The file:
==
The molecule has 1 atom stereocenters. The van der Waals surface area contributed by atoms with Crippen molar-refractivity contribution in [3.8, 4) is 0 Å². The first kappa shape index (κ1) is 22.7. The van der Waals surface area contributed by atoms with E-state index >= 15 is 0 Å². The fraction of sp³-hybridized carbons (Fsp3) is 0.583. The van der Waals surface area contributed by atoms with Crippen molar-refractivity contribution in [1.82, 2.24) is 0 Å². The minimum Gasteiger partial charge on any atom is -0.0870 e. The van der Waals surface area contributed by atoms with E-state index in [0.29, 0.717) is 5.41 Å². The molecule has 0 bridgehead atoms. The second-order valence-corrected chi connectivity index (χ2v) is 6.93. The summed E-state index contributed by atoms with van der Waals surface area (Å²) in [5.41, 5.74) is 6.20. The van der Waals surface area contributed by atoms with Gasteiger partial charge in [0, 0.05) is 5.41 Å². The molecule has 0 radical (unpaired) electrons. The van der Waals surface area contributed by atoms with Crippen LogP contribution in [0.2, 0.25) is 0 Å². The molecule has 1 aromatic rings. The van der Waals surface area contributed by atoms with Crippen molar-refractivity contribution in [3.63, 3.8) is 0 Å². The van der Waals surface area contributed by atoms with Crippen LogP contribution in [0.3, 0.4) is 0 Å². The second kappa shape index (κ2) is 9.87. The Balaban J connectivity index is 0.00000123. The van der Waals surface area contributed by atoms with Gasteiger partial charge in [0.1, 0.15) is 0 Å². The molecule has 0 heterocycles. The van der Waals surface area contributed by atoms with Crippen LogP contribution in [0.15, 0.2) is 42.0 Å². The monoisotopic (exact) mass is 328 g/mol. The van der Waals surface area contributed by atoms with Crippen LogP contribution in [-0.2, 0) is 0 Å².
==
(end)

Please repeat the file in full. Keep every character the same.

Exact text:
The molecule has 1 atom stereocenters. The van der Waals surface area contributed by atoms with Crippen molar-refractivity contribution in [3.8, 4) is 0 Å². The first kappa shape index (κ1) is 22.7. The van der Waals surface area contributed by atoms with E-state index >= 15 is 0 Å². The fraction of sp³-hybridized carbons (Fsp3) is 0.583. The van der Waals surface area contributed by atoms with Crippen molar-refractivity contribution in [1.82, 2.24) is 0 Å². The minimum Gasteiger partial charge on any atom is -0.0870 e. The van der Waals surface area contributed by atoms with E-state index in [0.29, 0.717) is 5.41 Å². The molecule has 0 bridgehead atoms. The second-order valence-corrected chi connectivity index (χ2v) is 6.93. The summed E-state index contributed by atoms with van der Waals surface area (Å²) in [5.41, 5.74) is 6.20. The van der Waals surface area contributed by atoms with Gasteiger partial charge in [0, 0.05) is 5.41 Å². The molecule has 0 radical (unpaired) electrons. The van der Waals surface area contributed by atoms with Crippen LogP contribution in [0.2, 0.25) is 0 Å². The molecule has 1 aromatic rings. The van der Waals surface area contributed by atoms with Crippen molar-refractivity contribution in [3.63, 3.8) is 0 Å². The van der Waals surface area contributed by atoms with Crippen LogP contribution in [0.3, 0.4) is 0 Å². The second kappa shape index (κ2) is 9.87. The Balaban J connectivity index is 0.00000123. The van der Waals surface area contributed by atoms with Gasteiger partial charge in [0.1, 0.15) is 0 Å². The molecule has 0 heterocycles. The van der Waals surface area contributed by atoms with Crippen LogP contribution in [0.15, 0.2) is 42.0 Å². The monoisotopic (exact) mass is 328 g/mol. The van der Waals surface area contributed by atoms with Crippen LogP contribution in [-0.2, 0) is 0 Å².